Ego is the Enemy by Ryan Holiday
It’s a type of storytelling in which eventually your talent becomes your identity and your accomplishments become your worth.
To go from wanting to be like someone your whole life to realizing you never want to be like him is a kind of whiplash that you can’t prepare for.
The orator Demosthenes once said that virtue begins with understanding and is fulfilled by courage.
Think less of yourself. I hope you will be less invested in the story you tell about your own specialness, and as a result, you will be liberated to accomplish the world-changing work you’ve set out to achieve.
The ego we see most commonly goes by a more casual definition: an unhealthy belief in our own importance. Arrogance. Self-centred ambition.
“Sick man ignorant of the cause of his malady.”
The performance artist Marina Abramović puts it directly: “If you start believing in your greatness, it is the death of your creativity.”
Besides the changes in technology, we’re told to believe in our uniqueness above all else. We’re told to think big, live big, to be memorable and “dare greatly.” We think that success requires a bold vision or some sweeping plan—after all, that’s what the founders of this company or that championship team supposedly had. (But did they? Did they really?) We see risk-taking swagger and successful people in the media, and eager for our own successes, try to reverse engineer the right attitude, the right pose.
We assume the symptoms of success are the same as success itself—and in our naiveté, confuse the by-product with the cause.
Humble in our aspirations. Gracious in our success. Resilient in our failures.
Ego is stolen. Confidence is earned. Ego is self-anointed; its swagger is artifice.
We build ourselves up with fantastical stories, we pretend we have it all figured out, we let our star burn bright and hot only to fizzle out, and we have no idea why. These are symptoms of ego, for which humility and reality are the cure.
He is a bold surgeon, they say, whose hand does not tremble when he performs an operation upon his own person; and he is often equally bold who does not hesitate to pull off the mysterious veil of self-delusion, which covers from his view the deformities of his own conduct. —ADAM SMITH
“Abhor flatterers as you would deceivers; for both, if trusted, injure those who trust them.”
“Be affable in your relations with those who approach you, and never haughty; for the pride of the arrogant even slaves can hardly endure”
“Be slow in deliberation but be prompt to carry out your resolves” and that the “best thing which we have in ourselves is good judgment.”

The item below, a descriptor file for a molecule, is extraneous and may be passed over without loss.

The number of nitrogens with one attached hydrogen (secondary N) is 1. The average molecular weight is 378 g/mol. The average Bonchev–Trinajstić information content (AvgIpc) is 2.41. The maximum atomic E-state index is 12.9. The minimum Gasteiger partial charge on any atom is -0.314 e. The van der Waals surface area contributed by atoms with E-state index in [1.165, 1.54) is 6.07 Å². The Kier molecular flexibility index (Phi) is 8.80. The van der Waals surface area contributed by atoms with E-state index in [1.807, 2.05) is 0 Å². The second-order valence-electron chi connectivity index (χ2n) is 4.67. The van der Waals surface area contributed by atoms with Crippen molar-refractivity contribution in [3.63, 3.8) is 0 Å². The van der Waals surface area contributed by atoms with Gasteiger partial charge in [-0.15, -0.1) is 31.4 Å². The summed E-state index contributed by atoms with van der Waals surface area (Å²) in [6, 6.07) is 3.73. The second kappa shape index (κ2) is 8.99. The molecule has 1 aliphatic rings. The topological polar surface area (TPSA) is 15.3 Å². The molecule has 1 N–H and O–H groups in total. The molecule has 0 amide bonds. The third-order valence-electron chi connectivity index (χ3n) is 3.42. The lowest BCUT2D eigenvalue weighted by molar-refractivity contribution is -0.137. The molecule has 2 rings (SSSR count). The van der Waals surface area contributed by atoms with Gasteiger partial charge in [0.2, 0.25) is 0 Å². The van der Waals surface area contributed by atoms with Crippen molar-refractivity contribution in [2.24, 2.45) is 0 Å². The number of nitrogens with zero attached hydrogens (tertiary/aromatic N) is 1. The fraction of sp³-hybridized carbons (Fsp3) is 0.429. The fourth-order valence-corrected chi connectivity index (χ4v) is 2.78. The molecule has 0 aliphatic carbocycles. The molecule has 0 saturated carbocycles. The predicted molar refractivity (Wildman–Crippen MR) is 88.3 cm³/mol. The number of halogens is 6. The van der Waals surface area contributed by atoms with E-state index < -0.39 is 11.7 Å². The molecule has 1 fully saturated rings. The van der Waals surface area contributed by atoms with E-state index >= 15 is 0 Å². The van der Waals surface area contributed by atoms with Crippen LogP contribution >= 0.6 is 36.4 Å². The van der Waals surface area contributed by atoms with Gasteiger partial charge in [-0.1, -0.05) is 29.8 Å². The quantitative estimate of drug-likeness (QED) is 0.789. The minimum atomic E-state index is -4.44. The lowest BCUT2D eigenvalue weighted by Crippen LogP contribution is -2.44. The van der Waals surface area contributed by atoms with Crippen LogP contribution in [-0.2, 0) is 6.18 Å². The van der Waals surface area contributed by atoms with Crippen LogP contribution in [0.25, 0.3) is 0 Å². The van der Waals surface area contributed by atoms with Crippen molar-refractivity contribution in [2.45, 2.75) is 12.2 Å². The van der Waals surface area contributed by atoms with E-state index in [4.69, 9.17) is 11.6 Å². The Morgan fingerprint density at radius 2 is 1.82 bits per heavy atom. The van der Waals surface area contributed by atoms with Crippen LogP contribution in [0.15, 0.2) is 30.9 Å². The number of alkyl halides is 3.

Kierkegaard warned, “Mere gossip anticipates real talk, and to express what is still in thought weakens action by forestalling it.”
Sherman had a good rule he tried to observe. “Never give reasons for you what think or do until you must. Maybe, after a while, a better reason will pop into your head.”
The poet Hesiod had this in mind when he said, “A man’s best treasure is a thrifty tongue.”
The only relationship between work and chatter is that one kills the other.
There’s a quip from the historian Will Durant, that a nation is born stoic and dies epicurean.
“A man is worked upon by what he works on,” Frederick Douglass
The power of being a student is not just that it is an extended period of instruction, it also places the ego and ambition in someone else’s hands.
Each fighter, to become great, needs to have someone better that they can learn from, someone lesser who they can teach, and someone equal that they can challenge themselves against.
“It is impossible to learn that which one thinks one already knows,” Epictetus
“When student is ready, the teacher appears.”
Purpose, you could say, is like passion with boundaries. Realism is detachment and perspective.
“Great passions are maladies without hope,” as Goethe once said.
Great men have almost always shown themselves as ready to obey as they afterwards proved able to command. —LORD MAHON
Clear the path for the people above you and you will eventually create a path for yourself.
He learned how to be a rising star without threatening or alienating anyone.
Let the others take their credit on credit, while you defer and earn interest on the principal.
The person who clears the path ultimately controls its direction, just as the canvas shapes the painting.
Are there not goals so important that we’d put up with anything to achieve them?
They do this because they’re convinced that their every move is being watched with rapt attention by the rest of the world.
A proud man is always looking down on things and people; and, of course, as long as you are looking down, you cannot see something that is above you. —C. S. LEWIS
“Even the tallest mountains have animals that, when they stand on it, are higher than the mountain.”
“The first product of self-knowledge is humility,” Flannery O’Connor once said.
The question to ask, when you feel pride, then, is this: What am I missing right now that a more humble person might see? What am I avoiding, or running from, with my bluster, franticness, and embellishments? It is far better to ask and answer these questions now, with the stakes still low, than it will be later.
Privately thinking you’re better than others is still pride.
“That on which you so pride yourself will be your ruin” Montaigne had inscribed on the beam of his ceiling.
The best plan is only good intentions unless it degenerates into work. —PETER DRUCKER